Over the last few years I have become increasingly interested in Craftivism, succinctly defined by Betsy Greer as ‘a way of looking at life where voicing opinions through creativity makes your voice stronger, your compassion deeper & your quest for justice more infinite.’

To date the majority of my craftivist activities have been held within the home as a way of presenting a simpler way of life to my children, an alternative to consumerist culture. Our proudest moments have included producing a homemade Christmas and a subversive response to the Queen’s Jubilee through punk inspired DIY fashion.

Although in this form my craftivism could be seen as a solitary act, blogging about my experiences and reading about the experiences of others has made me feel part of a community with a strong sense of shared meaning and mission. I have however always harboured a secret desire to be part of something bigger, something in a physical space involving others with opportunities to create social change through mass creative participation.

Since my renewed interest in craft, I have watched with excitement the emergence of a new generation of Women’s Institutes spearheaded by the likes of the Shoreditch Sisters (founded by Jazz Domino Holly, daughter of The Clash’s Joe Strummer) who have built upon the organisations long tradition of raising awareness of others’ needs through pioneering campaigns. The Shoreditch Sister’s campaigns use craft as a vehicle to get their message across; their vulva quilt which highlights the issue of female genital mutilation is an excellent example.

Writers Betsy Greer and Amy Spencer have both identified the influence of the Riot Grrrl movement, associated with third wave feminism, with the development of craft culture. It is little wonder then that the WI, an organisation founded by suffragettes, academics and social crusaders has become an attractive proposition to some members of the craftivist community.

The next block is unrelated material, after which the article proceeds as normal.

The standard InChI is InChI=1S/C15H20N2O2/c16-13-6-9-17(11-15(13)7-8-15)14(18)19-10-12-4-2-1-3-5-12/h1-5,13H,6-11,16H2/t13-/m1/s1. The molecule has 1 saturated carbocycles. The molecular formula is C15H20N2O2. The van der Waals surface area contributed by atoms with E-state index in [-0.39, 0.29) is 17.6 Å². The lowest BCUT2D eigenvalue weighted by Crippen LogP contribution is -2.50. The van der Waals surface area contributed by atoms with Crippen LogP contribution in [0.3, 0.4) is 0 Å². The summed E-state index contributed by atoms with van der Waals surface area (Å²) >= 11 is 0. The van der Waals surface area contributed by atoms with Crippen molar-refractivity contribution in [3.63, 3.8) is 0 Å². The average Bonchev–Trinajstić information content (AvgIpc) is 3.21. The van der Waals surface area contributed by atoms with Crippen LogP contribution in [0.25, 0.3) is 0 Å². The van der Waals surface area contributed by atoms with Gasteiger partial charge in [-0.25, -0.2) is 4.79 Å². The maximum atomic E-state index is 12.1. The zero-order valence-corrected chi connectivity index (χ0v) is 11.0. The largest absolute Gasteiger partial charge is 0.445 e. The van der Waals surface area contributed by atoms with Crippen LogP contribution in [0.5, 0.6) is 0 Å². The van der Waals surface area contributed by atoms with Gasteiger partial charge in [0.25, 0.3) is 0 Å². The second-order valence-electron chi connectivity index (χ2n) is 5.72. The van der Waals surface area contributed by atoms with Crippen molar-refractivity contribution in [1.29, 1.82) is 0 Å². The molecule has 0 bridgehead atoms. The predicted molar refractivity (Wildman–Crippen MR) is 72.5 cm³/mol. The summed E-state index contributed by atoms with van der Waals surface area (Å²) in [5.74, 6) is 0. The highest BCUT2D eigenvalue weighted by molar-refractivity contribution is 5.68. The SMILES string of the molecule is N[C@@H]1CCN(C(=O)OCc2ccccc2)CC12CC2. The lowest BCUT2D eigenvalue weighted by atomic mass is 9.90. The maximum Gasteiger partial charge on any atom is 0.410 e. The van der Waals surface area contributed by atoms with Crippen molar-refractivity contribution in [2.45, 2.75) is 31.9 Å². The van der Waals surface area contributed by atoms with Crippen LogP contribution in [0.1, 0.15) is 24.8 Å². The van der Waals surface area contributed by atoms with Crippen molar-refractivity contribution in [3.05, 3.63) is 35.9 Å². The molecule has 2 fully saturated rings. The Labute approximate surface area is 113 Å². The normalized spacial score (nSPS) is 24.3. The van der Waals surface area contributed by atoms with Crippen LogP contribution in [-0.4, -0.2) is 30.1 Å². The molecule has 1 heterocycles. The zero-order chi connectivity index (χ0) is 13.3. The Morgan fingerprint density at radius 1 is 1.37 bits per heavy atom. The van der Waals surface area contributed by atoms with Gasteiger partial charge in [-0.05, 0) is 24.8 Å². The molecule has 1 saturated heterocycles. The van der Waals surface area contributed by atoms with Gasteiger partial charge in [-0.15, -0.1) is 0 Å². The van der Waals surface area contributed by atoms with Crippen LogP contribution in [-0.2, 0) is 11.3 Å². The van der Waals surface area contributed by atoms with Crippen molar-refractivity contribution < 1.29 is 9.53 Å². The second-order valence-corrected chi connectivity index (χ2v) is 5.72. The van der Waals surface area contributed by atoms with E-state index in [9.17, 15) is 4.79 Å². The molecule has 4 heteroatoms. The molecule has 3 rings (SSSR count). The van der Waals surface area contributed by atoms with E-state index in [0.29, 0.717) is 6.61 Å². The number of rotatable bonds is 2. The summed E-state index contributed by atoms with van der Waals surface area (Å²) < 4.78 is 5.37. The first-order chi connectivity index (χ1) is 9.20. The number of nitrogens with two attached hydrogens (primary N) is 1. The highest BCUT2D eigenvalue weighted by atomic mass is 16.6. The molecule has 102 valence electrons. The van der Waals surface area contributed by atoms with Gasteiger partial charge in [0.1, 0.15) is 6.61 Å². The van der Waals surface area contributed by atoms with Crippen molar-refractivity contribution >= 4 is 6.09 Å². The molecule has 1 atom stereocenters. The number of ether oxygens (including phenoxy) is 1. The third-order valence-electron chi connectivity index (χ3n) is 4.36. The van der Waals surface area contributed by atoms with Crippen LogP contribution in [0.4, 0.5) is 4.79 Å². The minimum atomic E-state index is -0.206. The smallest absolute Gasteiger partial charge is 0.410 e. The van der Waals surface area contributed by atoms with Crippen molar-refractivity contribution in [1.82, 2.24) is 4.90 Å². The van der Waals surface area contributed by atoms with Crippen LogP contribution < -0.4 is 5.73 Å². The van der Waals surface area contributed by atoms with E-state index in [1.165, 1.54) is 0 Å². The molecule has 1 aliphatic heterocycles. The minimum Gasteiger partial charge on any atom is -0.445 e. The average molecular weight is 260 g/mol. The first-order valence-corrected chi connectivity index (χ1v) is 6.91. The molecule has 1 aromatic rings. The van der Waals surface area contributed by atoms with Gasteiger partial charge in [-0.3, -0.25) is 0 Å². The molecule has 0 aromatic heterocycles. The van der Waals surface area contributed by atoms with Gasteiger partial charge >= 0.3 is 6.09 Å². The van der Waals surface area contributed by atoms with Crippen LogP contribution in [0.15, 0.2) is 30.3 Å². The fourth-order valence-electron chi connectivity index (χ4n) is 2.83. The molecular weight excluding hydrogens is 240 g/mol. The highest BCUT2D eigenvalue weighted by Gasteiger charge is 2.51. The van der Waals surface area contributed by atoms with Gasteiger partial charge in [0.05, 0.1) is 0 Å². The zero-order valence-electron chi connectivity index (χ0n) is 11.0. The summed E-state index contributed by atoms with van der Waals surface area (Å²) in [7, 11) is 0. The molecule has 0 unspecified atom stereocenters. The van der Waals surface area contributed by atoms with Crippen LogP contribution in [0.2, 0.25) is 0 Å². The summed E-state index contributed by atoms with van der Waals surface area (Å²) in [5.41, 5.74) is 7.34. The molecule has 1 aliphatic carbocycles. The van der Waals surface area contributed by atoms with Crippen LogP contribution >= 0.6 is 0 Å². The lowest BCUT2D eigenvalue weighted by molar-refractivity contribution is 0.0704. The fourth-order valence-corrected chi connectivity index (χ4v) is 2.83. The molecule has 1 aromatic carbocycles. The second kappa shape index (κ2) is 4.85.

Although I have a fear of large groups of women and structured leisure time activities I decided to venture out of my comfort zone and investigate the WI in my area. I had heard on the grapevine that Sutterton was the place to be, with large numbers and a varied programme of speakers; my friend Louise had already infiltrated the group and agreed to take me to the next meeting.

We arrived in good time and as I entered the well populated village hall I couldn’t help but wonder if I was being assessed on my age, appearance and the potential skills I might be able contribute to the group. I surveyed the scene; chairs and tables had been set out in a formal arrangement with some seating reserved by a carefully placed book or bag and there were designated areas for the raffle, most interesting napkin competition and charity stall. The President’s table boasted a beautifully embroidered WI tablecloth and a vase of freshly cut flowers.

The evening started promptly with minutes from the last meeting, correspondence from ‘county’ and ‘national’, a request for money to be paid for a forthcoming trip to Cromer, and members with birthdays were presented with a lipstick sized led torch. There was also a lively debate as to whether future Mystery Tours should remain a mystery – they should!

A Lincolnshire South competition was revealed which involved creating a scrapbook of photographs of members drinking tea; after another lively debate it was decided that their strategy should be to aim to represent 100% of the members and to present a good variation of locations, including a mountain if possible. It was at this point that I saw an opportunity to prove my worth as a new member; an involuntary spasm caused my arm to shoot up and before I knew it I was offering my services as the official photographer for the tea drinking challenge.

After an informative talk ‘my life as an evacuee by Terry Grantham’ where I was impressed to learn that the WI had co-ordinated the official WW2 evacuation scheme, it was time for tea. Photographing members with their tea was a fantastic icebreaker and I managed to rack up over 20 portraits in 15 minutes. The highpoint of this unexpected intervention was speaking to one of the older members on tea duty in the kitchen who made me smile when she declared ‘we need more spunk; we need to take more issues to parliament.’

Although my first experience of the WI was weighted towards Jam and Jerusalem rather than Shoreditch Sisters, I thoroughly enjoyed my evening and was pleased to discover a pocket of militancy within the group. With this year’s ‘resolution’ being the ‘decline of our high streets and town centres I left with my head awash with possibilities… I wonder if the ladies would like to meet the King of empty shops Dan Thompson when he spends August in Boston as part of Transported.